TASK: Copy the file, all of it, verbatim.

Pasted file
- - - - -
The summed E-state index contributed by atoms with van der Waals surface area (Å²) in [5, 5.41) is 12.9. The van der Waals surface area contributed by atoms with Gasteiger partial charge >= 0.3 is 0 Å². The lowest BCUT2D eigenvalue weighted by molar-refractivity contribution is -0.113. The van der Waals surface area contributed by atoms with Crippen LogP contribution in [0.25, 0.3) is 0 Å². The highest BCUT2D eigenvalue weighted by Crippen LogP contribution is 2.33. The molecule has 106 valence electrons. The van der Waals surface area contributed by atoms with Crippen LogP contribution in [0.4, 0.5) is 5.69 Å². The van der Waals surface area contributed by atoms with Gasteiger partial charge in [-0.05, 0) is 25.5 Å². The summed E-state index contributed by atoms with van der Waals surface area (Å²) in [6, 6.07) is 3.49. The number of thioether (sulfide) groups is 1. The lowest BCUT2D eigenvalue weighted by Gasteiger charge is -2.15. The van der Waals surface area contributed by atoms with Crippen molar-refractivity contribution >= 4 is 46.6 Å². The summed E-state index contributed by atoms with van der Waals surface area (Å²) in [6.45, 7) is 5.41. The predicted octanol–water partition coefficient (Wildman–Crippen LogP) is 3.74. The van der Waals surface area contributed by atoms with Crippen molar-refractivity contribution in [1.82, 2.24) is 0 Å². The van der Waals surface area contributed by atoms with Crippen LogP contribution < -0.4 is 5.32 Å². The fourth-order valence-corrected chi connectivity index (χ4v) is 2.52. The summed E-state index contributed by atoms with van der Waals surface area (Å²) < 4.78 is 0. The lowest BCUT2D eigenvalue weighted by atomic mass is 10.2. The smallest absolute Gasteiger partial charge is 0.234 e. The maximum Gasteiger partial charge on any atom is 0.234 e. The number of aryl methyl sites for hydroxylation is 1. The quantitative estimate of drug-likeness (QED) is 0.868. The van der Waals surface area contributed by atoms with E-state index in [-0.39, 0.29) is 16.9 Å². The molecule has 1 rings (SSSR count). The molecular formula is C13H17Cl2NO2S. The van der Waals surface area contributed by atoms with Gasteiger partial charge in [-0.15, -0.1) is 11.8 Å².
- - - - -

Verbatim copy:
The summed E-state index contributed by atoms with van der Waals surface area (Å²) in [5, 5.41) is 12.9. The van der Waals surface area contributed by atoms with Gasteiger partial charge >= 0.3 is 0 Å². The lowest BCUT2D eigenvalue weighted by molar-refractivity contribution is -0.113. The van der Waals surface area contributed by atoms with Crippen LogP contribution in [0.25, 0.3) is 0 Å². The highest BCUT2D eigenvalue weighted by Crippen LogP contribution is 2.33. The molecule has 106 valence electrons. The van der Waals surface area contributed by atoms with Crippen LogP contribution in [0.4, 0.5) is 5.69 Å². The van der Waals surface area contributed by atoms with Gasteiger partial charge in [-0.05, 0) is 25.5 Å². The summed E-state index contributed by atoms with van der Waals surface area (Å²) in [6, 6.07) is 3.49. The number of thioether (sulfide) groups is 1. The lowest BCUT2D eigenvalue weighted by Gasteiger charge is -2.15. The van der Waals surface area contributed by atoms with Crippen molar-refractivity contribution >= 4 is 46.6 Å². The summed E-state index contributed by atoms with van der Waals surface area (Å²) in [6.45, 7) is 5.41. The predicted octanol–water partition coefficient (Wildman–Crippen LogP) is 3.74. The van der Waals surface area contributed by atoms with Crippen molar-refractivity contribution in [1.82, 2.24) is 0 Å². The van der Waals surface area contributed by atoms with Crippen LogP contribution < -0.4 is 5.32 Å². The fourth-order valence-corrected chi connectivity index (χ4v) is 2.52. The summed E-state index contributed by atoms with van der Waals surface area (Å²) < 4.78 is 0. The lowest BCUT2D eigenvalue weighted by atomic mass is 10.2. The smallest absolute Gasteiger partial charge is 0.234 e. The maximum Gasteiger partial charge on any atom is 0.234 e. The number of aryl methyl sites for hydroxylation is 1. The quantitative estimate of drug-likeness (QED) is 0.868. The van der Waals surface area contributed by atoms with E-state index in [-0.39, 0.29) is 16.9 Å². The molecule has 1 rings (SSSR count). The molecular formula is C13H17Cl2NO2S. The van der Waals surface area contributed by atoms with Gasteiger partial charge in [-0.15, -0.1) is 11.8 Å².